IN THIS ARTICLE
Outlines the expected performance results when using MinIO to talk S3 with a Qumulo cluster
- Cluster running Qumulo Core
For additional details, reference the Use MinIO to talk S3 with Qumulo article.
- Qumulo nodes: 4 x QC24
- Network Configuration: 10GbE ethernet
- MinIO Server hardware: 4 x x86 servers running 16.04 version of Linux
- MinIO data access to Qumulo: Each MinIO server connects to a Qumulo node with an NFS mount using defaults options
- MinIO server software: 4 instances running in docker containers on each server with the command below:
docker run -d -p 9000:9000 -e "MINIO_ACCESS_KEY=minio" -e "MINIO_SECRET_KEY=minio123" --name minio -v /mnt/minio-test:/nas minio/minio gateway nas /nas
- MinIO client software (mc): 1 instance running natively on each MinIO server
Depending on how many MinIO gateway instances are spun up, performance will vary. Generally speaking, the more parallelizable the workload and the more gateways in front of Qumulo, the better performance will be. To help Qumulo customers gauge whether or not MinIO might help them, we’ve published both our performance test results and our test methodology.
Single-Stream Write: 84MB/s
Streamed zeros to Qumulo via MinIO client's mc pipe command:
dd if=/dev/zero bs=1M count=10000 | ./mc pipe minio1/test/10Gzeros
10000+0 records in
10000+0 records out
10485760000 bytes (10 GB) copied, 124.871 s, 84.0 MB/s
Using Qumulo analytics, we see a mixture of read and write IOPS during this time with the reads coming from the .minio.sys/multipart directory:
This result is due to the way that the S3 protocol deals with large files wherein the file is uploaded in chunks and then reassembled into the final file from those parts. When in NAS gateway mode, MinIO implements this behavior by making each chunk its own temporary file. MinIO then reads and appends these temp files in order to form the final file. Essentially, there is a write amplification factor of 2x and an extra read of all of the data that was written.
Single-Stream Read: 84MB/s
Streamed back a written file via MinIO’s “mc cat” command after dropping the Linux filesystem cache and Qumulo cache first:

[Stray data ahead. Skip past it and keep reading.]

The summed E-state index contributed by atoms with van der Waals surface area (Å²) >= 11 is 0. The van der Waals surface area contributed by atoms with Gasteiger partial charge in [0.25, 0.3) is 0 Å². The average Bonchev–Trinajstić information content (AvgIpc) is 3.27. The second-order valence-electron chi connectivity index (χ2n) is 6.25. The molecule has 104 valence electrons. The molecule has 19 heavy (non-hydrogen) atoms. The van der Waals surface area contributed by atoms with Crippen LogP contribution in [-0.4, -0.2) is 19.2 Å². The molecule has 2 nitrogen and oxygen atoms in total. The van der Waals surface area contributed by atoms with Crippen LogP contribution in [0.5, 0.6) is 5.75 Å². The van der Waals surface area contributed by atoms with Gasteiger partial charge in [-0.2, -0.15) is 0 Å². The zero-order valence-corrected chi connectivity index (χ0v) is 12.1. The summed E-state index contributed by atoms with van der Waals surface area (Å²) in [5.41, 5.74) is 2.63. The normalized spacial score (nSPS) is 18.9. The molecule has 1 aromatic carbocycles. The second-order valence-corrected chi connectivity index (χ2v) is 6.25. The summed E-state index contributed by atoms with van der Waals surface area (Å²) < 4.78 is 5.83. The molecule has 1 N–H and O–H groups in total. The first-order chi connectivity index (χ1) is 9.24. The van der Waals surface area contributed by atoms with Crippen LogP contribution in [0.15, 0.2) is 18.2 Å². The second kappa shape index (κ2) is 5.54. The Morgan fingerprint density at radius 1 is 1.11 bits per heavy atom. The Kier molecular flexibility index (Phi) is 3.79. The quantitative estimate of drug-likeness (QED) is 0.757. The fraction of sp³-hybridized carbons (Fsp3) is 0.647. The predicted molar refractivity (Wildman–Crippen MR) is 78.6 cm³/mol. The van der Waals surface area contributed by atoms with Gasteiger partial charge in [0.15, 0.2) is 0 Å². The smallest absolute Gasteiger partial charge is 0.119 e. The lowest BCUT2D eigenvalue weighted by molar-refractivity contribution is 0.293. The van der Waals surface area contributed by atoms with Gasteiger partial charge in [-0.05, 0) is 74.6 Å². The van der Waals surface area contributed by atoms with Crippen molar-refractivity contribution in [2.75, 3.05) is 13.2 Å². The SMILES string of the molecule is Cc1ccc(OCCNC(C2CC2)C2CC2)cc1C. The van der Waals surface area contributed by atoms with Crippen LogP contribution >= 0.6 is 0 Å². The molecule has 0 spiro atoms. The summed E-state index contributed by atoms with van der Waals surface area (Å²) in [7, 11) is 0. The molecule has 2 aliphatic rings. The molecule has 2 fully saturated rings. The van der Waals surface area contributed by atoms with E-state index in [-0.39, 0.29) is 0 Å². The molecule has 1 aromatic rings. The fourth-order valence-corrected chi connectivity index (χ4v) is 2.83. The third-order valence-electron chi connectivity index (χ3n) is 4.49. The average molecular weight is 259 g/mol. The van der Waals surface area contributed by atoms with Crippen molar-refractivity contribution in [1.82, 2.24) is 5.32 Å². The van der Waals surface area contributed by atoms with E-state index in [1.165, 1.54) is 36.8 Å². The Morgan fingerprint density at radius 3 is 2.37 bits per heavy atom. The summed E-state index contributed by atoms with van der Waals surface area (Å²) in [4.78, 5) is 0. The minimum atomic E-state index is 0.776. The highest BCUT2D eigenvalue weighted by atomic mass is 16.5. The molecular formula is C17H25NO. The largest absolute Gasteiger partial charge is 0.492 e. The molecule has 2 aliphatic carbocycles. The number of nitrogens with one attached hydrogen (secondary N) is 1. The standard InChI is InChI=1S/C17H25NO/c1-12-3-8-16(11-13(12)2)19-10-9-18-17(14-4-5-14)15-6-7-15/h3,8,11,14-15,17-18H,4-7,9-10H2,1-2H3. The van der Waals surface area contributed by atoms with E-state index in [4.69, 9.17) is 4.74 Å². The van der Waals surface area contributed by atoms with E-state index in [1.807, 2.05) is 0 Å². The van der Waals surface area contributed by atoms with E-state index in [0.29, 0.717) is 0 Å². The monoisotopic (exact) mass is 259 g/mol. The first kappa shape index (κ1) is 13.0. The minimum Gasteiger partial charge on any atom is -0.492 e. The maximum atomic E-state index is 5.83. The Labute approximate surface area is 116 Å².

./mc cat minio1/test/10Gzeros | dd of=/dev/null bs=1M
524+274771 records in
524+274771 records out
10485760000 bytes (10 GB) copied, 16.3165 s, 643 MB/s
Multi-Stream Write: ~600MB/s-1GB/s
This test was run with 32 10GB write streams running in parallel using the same method described above (2 per MinIO instance):
Multi-Stream Read: 1.1-1.7GB/s
This test was run with 32 10GB read streams running in parallel using the same method described above (2 per MinIO instance):
Since MinIO in gateway mode does not support object versioning, we modified the benchmark (original benchmark assumes support). Using MinIO’s modified version of Wasabi Tech’s S3 benchmark, we were able to produce the following results in our test environment.
./s3-benchmark -a minio -s minio123 -u http://localhost:9001 -t 100
Wasabi benchmark program v2.0
Parameters: url=http://localhost:9001, bucket=wasabi-benchmark-bucket, duration=60, threads=100, loops=1, size=1M
Loop 1: PUT time 60.2 secs, objects = 7562, speed = 125.5MB/sec, 125.5 operations/sec.
Loop 1: GET time 60.2 secs, objects = 23535, speed = 390.8MB/sec, 390.8 operations/sec.
Loop 1: DELETE time 17.7 secs, 427.9 deletes/sec.
In this variant of the test, we ran one instance of s3-benchmark per MinIO instance for a grand total of 16 concurrent instances. Each s3-benchmark run was assigned its own bucket. In aggregate, write speeds seemed to reach about ~700MB/s while read speeds peaked at 1.5GB/s and then tailed off:
By increasing the file size to 16MiB, we were able to achieve about 1.5-1.8 GB/s aggregate write throughput and 2.5 GB/s aggregate read throughput at peak. Higher write throughput is possible by specifying more threads, but MinIO started to return 503 errors most likely as a result of running four MinIO containers per client machine.
To gather these results, the following bash script was run on each of the client machines:
for i in $(seq 1 4); do
s3-benchmark/s3-benchmark -a minio -s minio123 -u http://localhost:900$i -b $HOSTNAME-$i -t 20 -z 16M &
You should now have an overall understanding of the expected performance results when using MinIO to talk S3 with a Qumulo cluster
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